Etruscan Bronze Cista Handle, 4th-3rd Century BC

A cista is a small bronze box or casket used for a variety of purposes in ancient times. This handle is in the form of two nude youths carrying the body of a companion, each figure with head turned to the left, one leg advanced slightly before the other, and freely engraved hair, the rectangular plinth with beaded edges and remains of three rivets for attachment.


Athanasius Kircher, Organum Mathematicum, or Cista mathematica or Arca, late 17th - early 18th century. Italy.

The inside of the chest is divided into nine compartments: Arithmetic, Geometry, Art of fortifications, Chronology, Horography, Astronomy, Astrology, Steganography, and Music. It’s a sort of portable encyclopedia, or comprehensive system for the classification of knowledge. Museo Galileo


Silver Cistophoric Tetradrachm from Tralleis, Lydia, C. 140-135 BC

The coins shows a snake emerging from a cista mystica (a basket used in the worship of Dionysus/Bacchus) surrounded by an ivy wreath. The reverse shows an ornate bow case between two serpents; a star is between the snake’s heads; Helios’ radiate head is to the right and a monogram is on the left.

According to Strabo, Tralleis aka (Tralles, map) was founded by the Argives and Trallians, a Thracian tribe. Along with the rest of Lydia, the city fell to the Persian Empire. After its success against Athens in the Peloponnesian War, Sparta unsuccessfully sought to take the city from the Persians, but in 334 BC, Tralleis surrendered to Alexander the Great without resistance and therefore was not sacked. Alexander’s general Antigonus held the city from 313 to 301 BC and later the Seleucids held the city until 190 BC when it fell to Pergamon. From 133 to 129 BC, the city supported Aristonicus of Pergamon, a pretender to the Pergamene throne, against the Romans. After the Romans defeated him, they revoked the city’s right to mint coins.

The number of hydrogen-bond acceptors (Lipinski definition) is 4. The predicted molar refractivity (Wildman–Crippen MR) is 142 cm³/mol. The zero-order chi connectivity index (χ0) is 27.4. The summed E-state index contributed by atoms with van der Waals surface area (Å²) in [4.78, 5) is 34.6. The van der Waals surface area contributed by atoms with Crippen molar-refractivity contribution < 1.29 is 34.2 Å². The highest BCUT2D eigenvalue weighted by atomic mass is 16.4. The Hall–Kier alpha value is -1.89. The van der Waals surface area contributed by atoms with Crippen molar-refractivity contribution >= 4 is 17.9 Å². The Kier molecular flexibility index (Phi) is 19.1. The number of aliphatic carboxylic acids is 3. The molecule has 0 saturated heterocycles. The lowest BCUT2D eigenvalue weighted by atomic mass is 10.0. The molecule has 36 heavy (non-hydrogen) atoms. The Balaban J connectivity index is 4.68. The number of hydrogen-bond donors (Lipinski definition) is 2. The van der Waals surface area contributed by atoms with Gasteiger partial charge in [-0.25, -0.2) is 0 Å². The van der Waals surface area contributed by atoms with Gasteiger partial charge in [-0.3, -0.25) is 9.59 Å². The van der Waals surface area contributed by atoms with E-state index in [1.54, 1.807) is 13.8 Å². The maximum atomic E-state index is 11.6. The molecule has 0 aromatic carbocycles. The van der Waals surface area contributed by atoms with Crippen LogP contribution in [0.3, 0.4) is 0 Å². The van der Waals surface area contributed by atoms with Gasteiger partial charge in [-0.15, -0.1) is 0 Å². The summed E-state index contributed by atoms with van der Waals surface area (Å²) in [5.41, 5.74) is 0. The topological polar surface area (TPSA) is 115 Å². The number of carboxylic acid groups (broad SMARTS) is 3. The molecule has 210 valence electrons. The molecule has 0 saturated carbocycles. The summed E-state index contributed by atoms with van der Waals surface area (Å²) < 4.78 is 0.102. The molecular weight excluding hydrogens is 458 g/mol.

Tralleis was a conventus for a time under the Roman Republic, but Ephesus later took over that position. The city was taken by rebels during the Mithridatic War during which many Roman inhabitants were killed. Tralleis suffered greatly from an earthquake in 26 BC. Augustus provided funds for its reconstruction after which the city thanked him by renaming itself Caesarea.

Strabo describes the city as a prosperous trading center, listing famous residents of the city, including Pythodoros (native of Nysa), and orators Damasus Scombrus and Dionysocles. Several centuries later, Anthemius of Tralleis, architect of the Hagia Sophia in Constantinople, was born in Tralleis.

Cistophoric Tetradrachm from Tralleis, Lydia c. 128-85 BC

Cista mystica with a serpent emerging, all within ivy wreath. On the reverse, an ornate bow case flanked by serpents; ethnic at left, DION above, kithara at right.

Cista mystica were baskets used in the worship of Bacchus.

A kithara was an ancient Greek musical instrument in the lyre or lyra family.

The city of ancient Tralleis was near modern day Aydin in SW Turkey.  According to Strabo, it was founded by the Argives and Trallians, a Thracian tribe.


Acrobat (probably the handle of a cista lid)

Unknown artist, Etruscan

Acrobat (probably the handle of a cista lid), 4th century BCE-3rd century BCE


8.3 x 3.5 cm (3 ¼ x 1 3/8 inches)

RISD Museum